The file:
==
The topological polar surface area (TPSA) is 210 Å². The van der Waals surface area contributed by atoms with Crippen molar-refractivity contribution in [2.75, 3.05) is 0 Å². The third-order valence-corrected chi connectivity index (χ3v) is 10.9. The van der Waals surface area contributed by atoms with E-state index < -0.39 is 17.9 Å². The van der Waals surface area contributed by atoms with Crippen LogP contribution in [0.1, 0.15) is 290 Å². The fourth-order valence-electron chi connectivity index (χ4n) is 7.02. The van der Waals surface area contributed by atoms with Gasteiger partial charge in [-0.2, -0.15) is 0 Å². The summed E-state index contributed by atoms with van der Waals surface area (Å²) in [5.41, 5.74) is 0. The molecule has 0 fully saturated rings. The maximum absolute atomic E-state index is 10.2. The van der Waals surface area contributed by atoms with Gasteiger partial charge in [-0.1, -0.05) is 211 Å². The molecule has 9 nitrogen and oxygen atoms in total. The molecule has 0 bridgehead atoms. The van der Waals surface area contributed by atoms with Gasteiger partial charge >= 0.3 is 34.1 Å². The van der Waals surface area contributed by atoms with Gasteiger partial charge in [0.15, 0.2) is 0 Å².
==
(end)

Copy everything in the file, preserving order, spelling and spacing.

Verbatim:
The topological polar surface area (TPSA) is 210 Å². The van der Waals surface area contributed by atoms with Crippen molar-refractivity contribution in [2.75, 3.05) is 0 Å². The third-order valence-corrected chi connectivity index (χ3v) is 10.9. The van der Waals surface area contributed by atoms with E-state index < -0.39 is 17.9 Å². The van der Waals surface area contributed by atoms with Crippen LogP contribution in [0.1, 0.15) is 290 Å². The fourth-order valence-electron chi connectivity index (χ4n) is 7.02. The van der Waals surface area contributed by atoms with Gasteiger partial charge in [-0.2, -0.15) is 0 Å². The summed E-state index contributed by atoms with van der Waals surface area (Å²) in [5.41, 5.74) is 0. The molecule has 0 fully saturated rings. The maximum absolute atomic E-state index is 10.2. The van der Waals surface area contributed by atoms with Gasteiger partial charge in [-0.1, -0.05) is 211 Å². The molecule has 9 nitrogen and oxygen atoms in total. The molecule has 0 bridgehead atoms. The van der Waals surface area contributed by atoms with Gasteiger partial charge >= 0.3 is 34.1 Å². The van der Waals surface area contributed by atoms with Gasteiger partial charge in [0.15, 0.2) is 0 Å².